I’d already been heavily involved in Unix/Linux for nearly twenty years by the time I found myself assigned as the leader/manager of the Windows Engineering team.
Even some of my closest colleagues scoffed when they heard the news. How could I ever be successful without deep Windows knowledge? How could I ever gain their trust after promoting Unix/Linux solutions for so long? The previous manager didn’t have much technical Windows knowledge either and the prevailing theory was that they needed a Windows giant who could rally them around being hardcore Windows Engineers again, not some guy from Unix Operations.
Never waste a crisis
I started with the team in 2008 about the time the “Dan Kaminsky bug” came out. Patching it was an enormous coordinated effort, not just at my employer (and for my new team) but around the globe. It was pretty easy to get geeked out about it. I remember asking our Microsoft patch guru about this vulnerability and the urgency. I’m not certain he expected me to understand but he took the effort to provide an explanation.
The internet had chosen to break in an area I was already familiar with: BIND. For my first “crisis”, I was lucky. (Or perhaps my experience was sufficiently broad enough.) I understood his explanation, agreed with his urgency and let him get back to getting ready to roll out this patch.
By using what I already knew about BIND and DNS to quickly understand the situation, I connected with the team in a way that started the process of building trust.
Champion the team
Change Management is the only ITIL process purposefully designed to slow things down.1 After all, poorly-planned or executed changes are still reported as the single-largest cause of incidents. Beyond the sheer effort of rolling out patches to a large number of systems in a short amount of time, what the team needed right then was a champion: someone to navigate and remove the roadblocks while they got ready to deploy patches.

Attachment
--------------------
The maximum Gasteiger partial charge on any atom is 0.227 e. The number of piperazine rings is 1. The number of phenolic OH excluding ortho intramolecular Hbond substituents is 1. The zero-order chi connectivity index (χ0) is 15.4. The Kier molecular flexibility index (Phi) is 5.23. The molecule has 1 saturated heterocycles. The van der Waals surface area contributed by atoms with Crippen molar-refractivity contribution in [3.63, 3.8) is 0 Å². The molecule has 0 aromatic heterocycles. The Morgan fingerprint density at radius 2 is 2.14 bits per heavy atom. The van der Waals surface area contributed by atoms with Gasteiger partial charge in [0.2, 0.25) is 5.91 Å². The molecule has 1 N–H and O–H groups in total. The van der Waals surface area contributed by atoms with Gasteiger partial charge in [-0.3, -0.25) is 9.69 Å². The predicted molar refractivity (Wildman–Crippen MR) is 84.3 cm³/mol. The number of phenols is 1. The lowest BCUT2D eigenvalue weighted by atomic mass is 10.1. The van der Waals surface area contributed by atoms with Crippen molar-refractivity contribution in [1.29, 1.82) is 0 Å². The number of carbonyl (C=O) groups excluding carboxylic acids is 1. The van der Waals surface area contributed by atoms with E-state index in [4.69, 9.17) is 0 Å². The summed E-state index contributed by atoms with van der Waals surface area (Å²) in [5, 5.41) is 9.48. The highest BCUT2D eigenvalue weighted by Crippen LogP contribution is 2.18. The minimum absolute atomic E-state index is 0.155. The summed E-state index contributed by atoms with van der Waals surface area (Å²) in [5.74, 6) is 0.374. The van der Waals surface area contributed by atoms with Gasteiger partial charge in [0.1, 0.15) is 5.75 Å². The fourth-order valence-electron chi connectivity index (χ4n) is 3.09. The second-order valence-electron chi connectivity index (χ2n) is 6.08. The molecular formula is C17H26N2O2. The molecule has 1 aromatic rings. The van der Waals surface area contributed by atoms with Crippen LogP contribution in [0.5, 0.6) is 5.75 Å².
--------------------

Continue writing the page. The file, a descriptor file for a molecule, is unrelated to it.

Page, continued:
When a manager champions a team and takes their causes for his own, it speaks volumes about how far they can trust him. Rather than ignoring the urgency of the situation, not understanding the technical details or bringing in some petty Unix vs Windows argument, taking the cause to upper management to push through the change quickly showed them early on how important the success of the team was to me.
Ultimately, we were successful and the patch was rolled out in a timely fashion without the vulnerability being exploited in our environment.
This situation gave me a few things to think about.
- A manager needs a certain level of technical knowledge. Like a symphony conductor, he needs to understand music and have a working knowledge of many of the instruments. But he doesn’t need to be a virtuoso on all the instruments to effectively conduct.
- A manager needs to champion his team. The last thing your team needs in a crisis situation is to be burdened by roadblocks. Navigate, hurdle and remove them (and when things quiet down, teach them how to do the same).
- A manager needs to connect with the team. The image I chose for this post is a trio of interlocked carabiners. The connection doesn’t have to be quite so mechanical or so strong as this example, but a connected manager will notice a difference in how the team is managed.
Readers, what do you think? Do you have any examples of how being connected helped you as a manager?
- The rest just seem that way. ↩